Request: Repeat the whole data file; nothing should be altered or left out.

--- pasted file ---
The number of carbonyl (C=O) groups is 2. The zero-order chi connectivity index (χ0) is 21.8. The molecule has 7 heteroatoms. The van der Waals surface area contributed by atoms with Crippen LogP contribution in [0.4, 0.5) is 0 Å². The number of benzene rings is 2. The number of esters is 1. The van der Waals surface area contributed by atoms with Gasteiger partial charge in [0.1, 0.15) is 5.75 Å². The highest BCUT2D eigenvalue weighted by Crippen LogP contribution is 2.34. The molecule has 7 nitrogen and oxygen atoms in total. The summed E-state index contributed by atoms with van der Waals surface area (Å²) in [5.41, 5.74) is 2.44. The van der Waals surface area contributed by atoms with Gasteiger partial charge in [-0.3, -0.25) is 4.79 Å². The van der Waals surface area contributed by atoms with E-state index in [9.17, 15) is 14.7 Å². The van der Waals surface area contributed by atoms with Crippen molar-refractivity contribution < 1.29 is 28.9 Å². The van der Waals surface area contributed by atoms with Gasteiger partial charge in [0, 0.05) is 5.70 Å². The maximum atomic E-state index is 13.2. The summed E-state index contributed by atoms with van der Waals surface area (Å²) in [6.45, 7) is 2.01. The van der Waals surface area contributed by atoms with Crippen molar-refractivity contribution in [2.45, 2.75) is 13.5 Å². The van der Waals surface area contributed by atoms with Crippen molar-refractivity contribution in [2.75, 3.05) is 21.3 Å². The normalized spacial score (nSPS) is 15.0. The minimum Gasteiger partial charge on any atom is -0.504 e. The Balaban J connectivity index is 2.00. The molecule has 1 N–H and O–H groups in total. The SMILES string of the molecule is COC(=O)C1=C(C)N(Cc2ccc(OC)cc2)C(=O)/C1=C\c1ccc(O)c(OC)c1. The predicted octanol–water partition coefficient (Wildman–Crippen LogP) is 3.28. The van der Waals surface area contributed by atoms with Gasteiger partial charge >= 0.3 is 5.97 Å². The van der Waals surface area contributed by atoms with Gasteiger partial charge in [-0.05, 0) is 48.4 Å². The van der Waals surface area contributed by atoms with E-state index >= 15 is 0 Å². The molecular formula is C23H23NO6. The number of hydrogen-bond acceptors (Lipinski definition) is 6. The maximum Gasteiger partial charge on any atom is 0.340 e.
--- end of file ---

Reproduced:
The number of carbonyl (C=O) groups is 2. The zero-order chi connectivity index (χ0) is 21.8. The molecule has 7 heteroatoms. The van der Waals surface area contributed by atoms with Crippen LogP contribution in [0.4, 0.5) is 0 Å². The number of benzene rings is 2. The number of esters is 1. The van der Waals surface area contributed by atoms with Gasteiger partial charge in [0.1, 0.15) is 5.75 Å². The highest BCUT2D eigenvalue weighted by Crippen LogP contribution is 2.34. The molecule has 7 nitrogen and oxygen atoms in total. The summed E-state index contributed by atoms with van der Waals surface area (Å²) in [5.41, 5.74) is 2.44. The van der Waals surface area contributed by atoms with Gasteiger partial charge in [-0.3, -0.25) is 4.79 Å². The van der Waals surface area contributed by atoms with E-state index in [9.17, 15) is 14.7 Å². The van der Waals surface area contributed by atoms with Crippen molar-refractivity contribution < 1.29 is 28.9 Å². The van der Waals surface area contributed by atoms with Gasteiger partial charge in [0, 0.05) is 5.70 Å². The maximum atomic E-state index is 13.2. The summed E-state index contributed by atoms with van der Waals surface area (Å²) in [6.45, 7) is 2.01. The van der Waals surface area contributed by atoms with Crippen molar-refractivity contribution in [2.45, 2.75) is 13.5 Å². The van der Waals surface area contributed by atoms with Crippen molar-refractivity contribution in [2.75, 3.05) is 21.3 Å². The normalized spacial score (nSPS) is 15.0. The minimum Gasteiger partial charge on any atom is -0.504 e. The Balaban J connectivity index is 2.00. The molecule has 1 N–H and O–H groups in total. The SMILES string of the molecule is COC(=O)C1=C(C)N(Cc2ccc(OC)cc2)C(=O)/C1=C\c1ccc(O)c(OC)c1. The predicted octanol–water partition coefficient (Wildman–Crippen LogP) is 3.28. The van der Waals surface area contributed by atoms with Gasteiger partial charge >= 0.3 is 5.97 Å². The van der Waals surface area contributed by atoms with Gasteiger partial charge in [-0.05, 0) is 48.4 Å². The van der Waals surface area contributed by atoms with E-state index >= 15 is 0 Å². The molecular formula is C23H23NO6. The number of hydrogen-bond acceptors (Lipinski definition) is 6. The maximum Gasteiger partial charge on any atom is 0.340 e.